· Find a storage solution – When you put toys away, be sure to put them in a place where your child cannot see or have access to them, or else you have defeated the purpose. A big bin with a lid kept somewhere your child does not normally play is the simplest solution. Make sure it is easy for you to access, not buried somewhere deep in storage – the point is to make your life easier!
· Pieces together!!!! – Nothing is a bigger waste of money than buying a toy and then promptly losing all its pieces. When rotating a toy into storage, take the time to ensure it still has all of its pieces. If some are missing (and you know you had those pieces at some point!), put the toy on a shelf somewhere until you find the missing piece. Sounds finicky, but there is no better way of saving money on toys and reducing that clutter at the bottom of the toy box. Once you get into the habit of it, you’ll find it is amazingly easy to stay organized!
· Rotate regularly – I find it works best to rotate my daughter’s toys about once every four to six weeks. Once you get started, you’ll figure out what works best for you. Just be sure to keep rotating regularly. The more you do it, the quicker and easier it becomes. You’ll save time. You’ll save money. Your house will be tidier. And your child will be happier. Take it from this faithful toy rotater – it is absolutely worth the effort! Happy rotating!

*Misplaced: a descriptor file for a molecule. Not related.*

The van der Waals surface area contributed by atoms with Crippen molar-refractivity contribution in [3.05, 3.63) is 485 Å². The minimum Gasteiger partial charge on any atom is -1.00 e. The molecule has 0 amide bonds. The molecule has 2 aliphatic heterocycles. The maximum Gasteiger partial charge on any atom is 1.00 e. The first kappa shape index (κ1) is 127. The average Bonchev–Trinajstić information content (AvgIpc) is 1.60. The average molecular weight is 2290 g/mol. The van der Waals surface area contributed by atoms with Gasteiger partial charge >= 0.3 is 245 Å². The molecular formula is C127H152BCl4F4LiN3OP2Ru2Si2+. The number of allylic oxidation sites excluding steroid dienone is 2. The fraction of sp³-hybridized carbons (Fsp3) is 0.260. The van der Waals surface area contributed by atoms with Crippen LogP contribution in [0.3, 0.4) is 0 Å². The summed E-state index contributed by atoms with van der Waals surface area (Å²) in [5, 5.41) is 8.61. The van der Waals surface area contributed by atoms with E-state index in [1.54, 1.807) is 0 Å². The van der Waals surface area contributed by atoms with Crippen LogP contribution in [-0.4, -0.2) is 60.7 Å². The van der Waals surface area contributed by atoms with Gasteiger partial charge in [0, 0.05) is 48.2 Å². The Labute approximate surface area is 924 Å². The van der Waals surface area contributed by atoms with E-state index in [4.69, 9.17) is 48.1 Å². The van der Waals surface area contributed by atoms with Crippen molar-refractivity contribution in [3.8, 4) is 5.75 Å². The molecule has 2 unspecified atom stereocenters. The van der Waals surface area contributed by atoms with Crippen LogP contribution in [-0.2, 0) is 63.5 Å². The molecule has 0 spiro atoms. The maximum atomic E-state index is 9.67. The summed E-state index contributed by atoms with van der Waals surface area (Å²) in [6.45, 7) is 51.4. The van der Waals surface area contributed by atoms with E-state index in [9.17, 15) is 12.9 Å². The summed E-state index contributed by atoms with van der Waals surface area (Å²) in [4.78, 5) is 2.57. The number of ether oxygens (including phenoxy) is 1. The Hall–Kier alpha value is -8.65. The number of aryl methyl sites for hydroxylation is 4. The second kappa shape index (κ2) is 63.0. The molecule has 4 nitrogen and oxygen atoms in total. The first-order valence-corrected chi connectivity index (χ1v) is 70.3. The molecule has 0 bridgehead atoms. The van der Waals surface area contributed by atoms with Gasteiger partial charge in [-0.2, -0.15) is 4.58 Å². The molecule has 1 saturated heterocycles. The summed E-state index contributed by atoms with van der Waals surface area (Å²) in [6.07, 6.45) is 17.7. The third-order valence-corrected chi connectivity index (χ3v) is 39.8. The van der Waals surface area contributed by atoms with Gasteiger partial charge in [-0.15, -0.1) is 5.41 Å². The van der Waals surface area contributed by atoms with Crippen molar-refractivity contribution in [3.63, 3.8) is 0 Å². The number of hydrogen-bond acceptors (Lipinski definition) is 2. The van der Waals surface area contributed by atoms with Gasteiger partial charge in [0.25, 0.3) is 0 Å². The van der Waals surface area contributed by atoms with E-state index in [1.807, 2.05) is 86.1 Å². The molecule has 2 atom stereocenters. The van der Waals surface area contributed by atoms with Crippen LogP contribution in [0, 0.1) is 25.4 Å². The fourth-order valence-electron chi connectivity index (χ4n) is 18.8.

Puzzle Storage Solution
To easily organize all of your children's puzzles, simply purchase a box of extra large zipper-style freezer bags. Some brands are larger than others, and not all will be big enough for standard sized wooden puzzles, so be sure to check the dimensions of the bags first. Once you’ve found bags that will fit, puzzle organization is so incredibly simple!
· For board puzzles with inset pieces, insert all of the pieces into the puzzle and slide the entire puzzle into a storage bag.
· To save space in storing jigsaw puzzles, cut the top (with the picture of what the puzzle should look like) off of the box. Slide the box top into the storage bag, picture side up, and place the puzzle pieces underneath, being sure to close the top of the bag so that pieces don’t get lost.
Your puzzles can now easily be stacked or stored on their sides in a box, without the risk of losing pieces!